Former Twin Oliva partaking in third Minnesota All-Star Game

July 11, 2014

MINNEAPOLIS – There he was, a 25-year-old rookie, standing among some of the best to ever play the game.

Willie Mays. Roberto Clemente. Mickey Mantle. Harmon Killebrew. Hank Aaron.

Somehow, some way, Tony Oliva wedged his way into that elite group. His numbers more than validated his selection to the 1964 All-Star Game, but the Cuba native and Twins outfielder still couldn’t believe he was among the best and brightest in Major League Baseball.

“That was a dream, to be able to be in that group of people as an All-Star,” Oliva said. “Really, you don’t know if you’re an All-Star, if you belong there. I know my numbers was great. I had great numbers that year for the All-Star (Game). But as a rookie, you never know if they’re going to pick you out for the All-Star or not.”

Not only was Oliva an All-Star that year, but he was also the American League Rookie of the Year. He finished his rookie season with a league-best 217 hits, 109 runs and a .323 average, which earned him his first of three batting titles.

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Though Oliva went 0-for-4 in his first All-Star Game, he was elected as a starter. Oliva twice faced Hall of Fame pitcher Don Drysdale. Batting second, he hit right in front of Mantle, the Yankees legend.

Admittedly, Oliva was a bit star-struck, even though he was also an All-Star.

“Oh yeah, especially as a rookie,” he said. “To be there, that’s something that you never expected to be with that group of people, that group of All-Stars, and be able to be there with them and be able to participate.”

That 1964 game was the first of eight straight All-Star appearances for the Twins legend. The following season was almost as special as his first All-Star Game, as the 1965 Midsummer Classic was held at Metropolitan Stadium in Minneapolis — the same field where Oliva had quickly become a fan favorite.

Oliva fell just shy of winning the AL MVP that year, finishing second behind Twins teammate Zoilo Versalles. He did win his second straight battle title with a .321 average. But one of the highlights for him in 1965 was once again being able to rub elbows with the game’s greats, this time at his home stadium.

“That was great. That was great to play here in Minnesota, too,” Oliva said. “There was a whole bunch of guys from my team who was on the club for the All-Stars that year. That was a big celebration. It was a big thing for Minnesota.”

Nearly 50 years later, the All-Star Game returns to Minnesota, and Oliva will be watching from up close. He was there in 1985 as Minnesota’s first base coach when the game was held at the Hubert H. Humphrey Metrodome, the Twins’ home for 28 seasons before moving to Target Field.

Oliva still wears his Twins uniform as proudly in 2014 as he did in 1964. While many players try to distance themselves from baseball after retiring, Oliva has never left. Following his 15-year playing career, Oliva transitioned into a role as coach with Minnesota, beginning as a player-coach in his final year in 1976.

He’s remained in Minnesota all these years, staying close to the team that gave a kid from Cuba a chance to be an All-Star. Oliva said he owes much of that to former Twins owner Calvin Griffith. If not for Griffith and the support from Minnesota’s front office, Oliva would have had to return to Cuba to try to find work.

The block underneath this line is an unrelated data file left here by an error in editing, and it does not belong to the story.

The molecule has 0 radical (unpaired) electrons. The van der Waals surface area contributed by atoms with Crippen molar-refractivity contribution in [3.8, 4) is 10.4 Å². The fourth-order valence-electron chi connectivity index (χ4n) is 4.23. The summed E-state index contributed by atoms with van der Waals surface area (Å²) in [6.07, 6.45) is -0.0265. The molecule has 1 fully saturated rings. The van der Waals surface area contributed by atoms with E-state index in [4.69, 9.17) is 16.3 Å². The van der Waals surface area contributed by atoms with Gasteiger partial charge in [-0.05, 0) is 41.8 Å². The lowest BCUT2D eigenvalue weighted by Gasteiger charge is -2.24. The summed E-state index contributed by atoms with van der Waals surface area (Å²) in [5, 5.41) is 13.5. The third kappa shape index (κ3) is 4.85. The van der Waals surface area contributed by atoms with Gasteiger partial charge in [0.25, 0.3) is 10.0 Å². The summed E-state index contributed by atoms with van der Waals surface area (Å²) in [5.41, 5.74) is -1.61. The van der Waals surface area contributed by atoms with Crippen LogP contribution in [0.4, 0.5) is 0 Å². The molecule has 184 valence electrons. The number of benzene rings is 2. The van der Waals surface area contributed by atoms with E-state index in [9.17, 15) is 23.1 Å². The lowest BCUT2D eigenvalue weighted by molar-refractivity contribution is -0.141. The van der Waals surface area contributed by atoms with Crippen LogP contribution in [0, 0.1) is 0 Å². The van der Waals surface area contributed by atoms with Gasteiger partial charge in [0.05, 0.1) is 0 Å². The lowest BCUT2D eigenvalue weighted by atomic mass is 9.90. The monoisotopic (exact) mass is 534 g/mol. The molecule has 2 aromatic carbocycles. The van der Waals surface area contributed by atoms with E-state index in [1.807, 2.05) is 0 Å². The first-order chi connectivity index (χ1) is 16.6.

“Griffith come out to me and give me the opportunity to say, ‘I want you to be on my coaching staff. You can be as long as you want here.’ I think that was very nice to do for me. Very nice for the organization,” Oliva said. “And Carl Pohlad told me the same when he bought the club. He said, ‘Tony, you’re part of the organization. You’re part of the team. You can stay here as long as you want.’ . . .

“There were a lot of players that after they finish playing baseball, especially Spanish players, they have a hard time to survive because in the ’60s and the ’70s, we no make enough money. The only thing we know is play baseball.”

Oliva — whose No. 6 was retired by Minnesota in 1991 — now works as an analyst on a Spanish radio station, calling a handful of Twins games a year. When he’s not on the radio, he can be found around the batting cages during batting practice at Target Field, talking with Minnesota’s hitters. He’s also a minor league hitting instructor, and the Twins’ Latin players are drawn to Oliva whenever the 75-year-old strolls through the clubhouse. Though they never watched him play, they certainly know of his eight All-Star appearances and various other achievements.

Though he was born and raised in Cuba, Oliva is now an adopted Minnesotan, having spent the majority of his life here. Because his ties with his former team still run so deep, Oliva says he’s excited for “everything” that will be taking place during All-Star weekend.

“For me, it’s super, super special. I’ve been able to be here and see the three All-Star Games played here,” Oliva said. “I think the Met was a great ballpark for us to play, for the people to come and to watch the games, to tailgate in the parking lot. It was beautiful. The Dome?”

Oliva pauses.

“The Dome was one of the best things that happened to us, because if it wasn’t for the Dome, we no have Minnesota Twins here in town because they was ready to go. We got the Dome, we got new life, coming to the Dome. We won two World Series in the Dome. That led us to building this beautiful stadium. This is a beautiful stadium. This stadium, if you have the opportunity to go and tour and see everything here in this stadium and see it’s the best stadium in the league.”

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